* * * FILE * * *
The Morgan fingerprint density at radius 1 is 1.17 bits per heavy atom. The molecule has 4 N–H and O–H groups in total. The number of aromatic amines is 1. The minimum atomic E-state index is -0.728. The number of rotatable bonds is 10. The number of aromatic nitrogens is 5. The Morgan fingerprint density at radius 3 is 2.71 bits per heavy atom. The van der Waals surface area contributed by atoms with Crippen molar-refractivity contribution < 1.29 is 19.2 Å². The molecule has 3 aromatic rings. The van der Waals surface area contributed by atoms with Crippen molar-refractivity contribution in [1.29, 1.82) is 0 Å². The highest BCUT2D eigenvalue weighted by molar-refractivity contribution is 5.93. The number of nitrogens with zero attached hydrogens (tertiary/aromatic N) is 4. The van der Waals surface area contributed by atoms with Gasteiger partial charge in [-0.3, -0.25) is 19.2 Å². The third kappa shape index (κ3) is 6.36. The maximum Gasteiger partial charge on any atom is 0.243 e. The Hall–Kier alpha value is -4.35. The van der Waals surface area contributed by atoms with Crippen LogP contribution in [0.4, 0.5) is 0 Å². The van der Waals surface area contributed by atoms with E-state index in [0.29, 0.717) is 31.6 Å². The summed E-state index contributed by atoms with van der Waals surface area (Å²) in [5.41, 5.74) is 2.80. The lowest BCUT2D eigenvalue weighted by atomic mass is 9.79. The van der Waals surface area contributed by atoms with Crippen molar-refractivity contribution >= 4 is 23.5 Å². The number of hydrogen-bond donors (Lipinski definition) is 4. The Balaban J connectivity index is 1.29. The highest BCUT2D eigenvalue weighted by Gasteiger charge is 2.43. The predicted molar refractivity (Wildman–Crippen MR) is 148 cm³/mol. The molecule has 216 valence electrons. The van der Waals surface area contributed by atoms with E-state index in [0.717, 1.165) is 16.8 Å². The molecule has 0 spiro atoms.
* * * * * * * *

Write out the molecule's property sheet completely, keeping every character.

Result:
The Morgan fingerprint density at radius 1 is 1.17 bits per heavy atom. The molecule has 4 N–H and O–H groups in total. The number of aromatic amines is 1. The minimum atomic E-state index is -0.728. The number of rotatable bonds is 10. The number of aromatic nitrogens is 5. The Morgan fingerprint density at radius 3 is 2.71 bits per heavy atom. The van der Waals surface area contributed by atoms with Crippen molar-refractivity contribution < 1.29 is 19.2 Å². The molecule has 3 aromatic rings. The van der Waals surface area contributed by atoms with Crippen molar-refractivity contribution in [1.29, 1.82) is 0 Å². The highest BCUT2D eigenvalue weighted by molar-refractivity contribution is 5.93. The number of nitrogens with zero attached hydrogens (tertiary/aromatic N) is 4. The van der Waals surface area contributed by atoms with Gasteiger partial charge in [-0.3, -0.25) is 19.2 Å². The third kappa shape index (κ3) is 6.36. The maximum Gasteiger partial charge on any atom is 0.243 e. The Hall–Kier alpha value is -4.35. The van der Waals surface area contributed by atoms with Crippen LogP contribution in [0.4, 0.5) is 0 Å². The van der Waals surface area contributed by atoms with E-state index in [0.29, 0.717) is 31.6 Å². The summed E-state index contributed by atoms with van der Waals surface area (Å²) in [5.41, 5.74) is 2.80. The lowest BCUT2D eigenvalue weighted by atomic mass is 9.79. The van der Waals surface area contributed by atoms with Crippen molar-refractivity contribution >= 4 is 23.5 Å². The number of hydrogen-bond donors (Lipinski definition) is 4. The Balaban J connectivity index is 1.29. The highest BCUT2D eigenvalue weighted by Gasteiger charge is 2.43. The predicted molar refractivity (Wildman–Crippen MR) is 148 cm³/mol. The molecule has 216 valence electrons. The van der Waals surface area contributed by atoms with E-state index in [0.717, 1.165) is 16.8 Å². The molecule has 0 spiro atoms.